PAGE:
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Voluntary Hospitals Of America Inc

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August 2, 1989 | LESLIE BERKMAN, Times Staff Writer
Robert W. O'Leary will resign as chief executive of the St. Joseph Health System in Orange to become president and chief executive of Voluntary Hospitals of America Inc., a Dallas organization that provides services to a nationwide network of hospitals, officials said Tuesday. O'Leary, 45, has served as president and chief executive at St. Joseph Health System since 1983. The health-care organization, owned by the Sisters of St.
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BUSINESS
December 24, 1992
Bergen Brunswig, the nation's second-largest drug wholesaler, said Wednesday that it has completed negotiations with a nonprofit Texas hospital chain to keep it as a customer in the wake of a buyout of an Alabama competitor. In purchasing Durr-Fillauer Medical Inc. of Montgomery, Ala., in September for $470 million, Bergen Brunswig demanded that the smaller company's two top customers continue to do business with the combined concern.
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BUSINESS
December 24, 1992
Bergen Brunswig, the nation's second-largest drug wholesaler, said Wednesday that it has completed negotiations with a nonprofit Texas hospital chain to keep it as a customer in the wake of a buyout of an Alabama competitor. In purchasing Durr-Fillauer Medical Inc. of Montgomery, Ala., in September for $470 million, Bergen Brunswig demanded that the smaller company's two top customers continue to do business with the combined concern.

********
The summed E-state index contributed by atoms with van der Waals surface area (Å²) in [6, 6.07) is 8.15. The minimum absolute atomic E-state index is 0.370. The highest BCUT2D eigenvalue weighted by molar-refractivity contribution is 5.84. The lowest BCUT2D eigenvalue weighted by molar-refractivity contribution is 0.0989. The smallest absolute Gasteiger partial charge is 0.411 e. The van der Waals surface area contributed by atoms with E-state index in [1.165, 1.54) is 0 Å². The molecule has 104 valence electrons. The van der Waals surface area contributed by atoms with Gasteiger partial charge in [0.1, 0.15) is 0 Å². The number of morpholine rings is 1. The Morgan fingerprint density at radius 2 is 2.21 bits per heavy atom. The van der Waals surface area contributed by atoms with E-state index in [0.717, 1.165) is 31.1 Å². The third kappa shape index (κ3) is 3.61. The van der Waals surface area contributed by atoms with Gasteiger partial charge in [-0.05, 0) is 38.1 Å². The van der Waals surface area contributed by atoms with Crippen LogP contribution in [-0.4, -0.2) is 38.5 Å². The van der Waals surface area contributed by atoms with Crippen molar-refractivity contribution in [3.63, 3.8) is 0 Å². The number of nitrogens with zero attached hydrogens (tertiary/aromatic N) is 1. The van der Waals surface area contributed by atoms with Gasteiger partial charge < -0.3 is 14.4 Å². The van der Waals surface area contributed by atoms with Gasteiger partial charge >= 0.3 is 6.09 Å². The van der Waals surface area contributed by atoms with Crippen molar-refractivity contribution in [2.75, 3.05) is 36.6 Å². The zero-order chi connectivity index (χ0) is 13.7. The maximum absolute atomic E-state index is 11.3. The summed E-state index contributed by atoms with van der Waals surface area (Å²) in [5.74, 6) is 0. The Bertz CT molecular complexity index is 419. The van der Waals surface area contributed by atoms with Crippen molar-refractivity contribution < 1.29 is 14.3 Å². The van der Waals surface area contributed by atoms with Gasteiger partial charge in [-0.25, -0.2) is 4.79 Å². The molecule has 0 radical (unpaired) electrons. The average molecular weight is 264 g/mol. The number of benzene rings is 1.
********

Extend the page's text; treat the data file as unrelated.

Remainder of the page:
BUSINESS
August 2, 1989 | LESLIE BERKMAN, Times Staff Writer
Robert W. O'Leary will resign as chief executive of the St. Joseph Health System in Orange to become president and chief executive of Voluntary Hospitals of America Inc., a Dallas organization that provides services to a nationwide network of hospitals, officials said Tuesday. O'Leary, 45, has served as president and chief executive at St. Joseph Health System since 1983. The health-care organization, owned by the Sisters of St.
NEWS
April 25, 1989 | KATHLEEN DOHENY
The closure of Central Pathology Services Medical Group last week for allegedly misreading too many Pap smears not only sent doctors scurrying for other laboratories. The state order also left many women wondering how best to insure the accuracy of their test results. Of course, no medical test is 100% foolproof. But the Pap smear--a routine test for the detection of cancer of the cervix and other medical abnormalities--presents special problems. Depending on the skills of the technologist screening a Pap smear and the physician obtaining the cell sample, false-negative rates can range dramatically.
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